President Trump announced his pick for the next U.S. Attorney General: William Barr, who served as AG under George H.W. Bush.

Barr is expected to face a tough confirmation battle in the Senate–which may likely continue into the new year when the Republican majority grows to 53.

The Hill has more

While he is a well-known figure in Washington, Barr is expected to face a tough confirmation battle in the Senate. He is likely to face questions about the Justice Department’s political independence from the White House as well as Trump’s criticism of the department over special counsel Robert Mueller’s investigation into possible collusion between the president’s campaign and Moscow.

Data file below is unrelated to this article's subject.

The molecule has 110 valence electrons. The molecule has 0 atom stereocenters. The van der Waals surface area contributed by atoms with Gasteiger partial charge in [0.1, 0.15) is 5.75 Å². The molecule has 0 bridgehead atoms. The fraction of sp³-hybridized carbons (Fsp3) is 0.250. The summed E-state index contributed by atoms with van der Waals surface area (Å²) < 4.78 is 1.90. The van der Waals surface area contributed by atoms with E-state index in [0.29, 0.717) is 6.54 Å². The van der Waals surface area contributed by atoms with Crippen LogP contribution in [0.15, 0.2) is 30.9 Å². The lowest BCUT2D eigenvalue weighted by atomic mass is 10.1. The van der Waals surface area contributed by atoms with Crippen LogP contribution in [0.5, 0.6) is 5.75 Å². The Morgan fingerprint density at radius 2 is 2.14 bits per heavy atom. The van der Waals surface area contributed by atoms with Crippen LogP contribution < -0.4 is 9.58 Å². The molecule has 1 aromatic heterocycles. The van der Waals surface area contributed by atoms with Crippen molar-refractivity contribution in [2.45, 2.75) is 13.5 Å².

In the meantime, Matthew Whitaker will continue to lead the department in an acting capacity. Whitaker has faced intense public scrutiny from Democrats and other Trump critics for his past remarks on the Russia investigation, including suggesting at one point that Mueller would be crossing a “red line” by investigating Trump’s finances.

Barr, 68, served as attorney general from 1991 to 1993 under Bush. He then spent more than a decade serving in corporate roles, including as general counsel and executive vice president of Verizon Communications, before joining the law firm Kirkland & Ellis LLP.

Barr would take the reins of a sprawling organization responsible for enforcing federal laws, handling prosecutions of cases involving violent crime, drugs, illegal immigration and sensitive national security issues.

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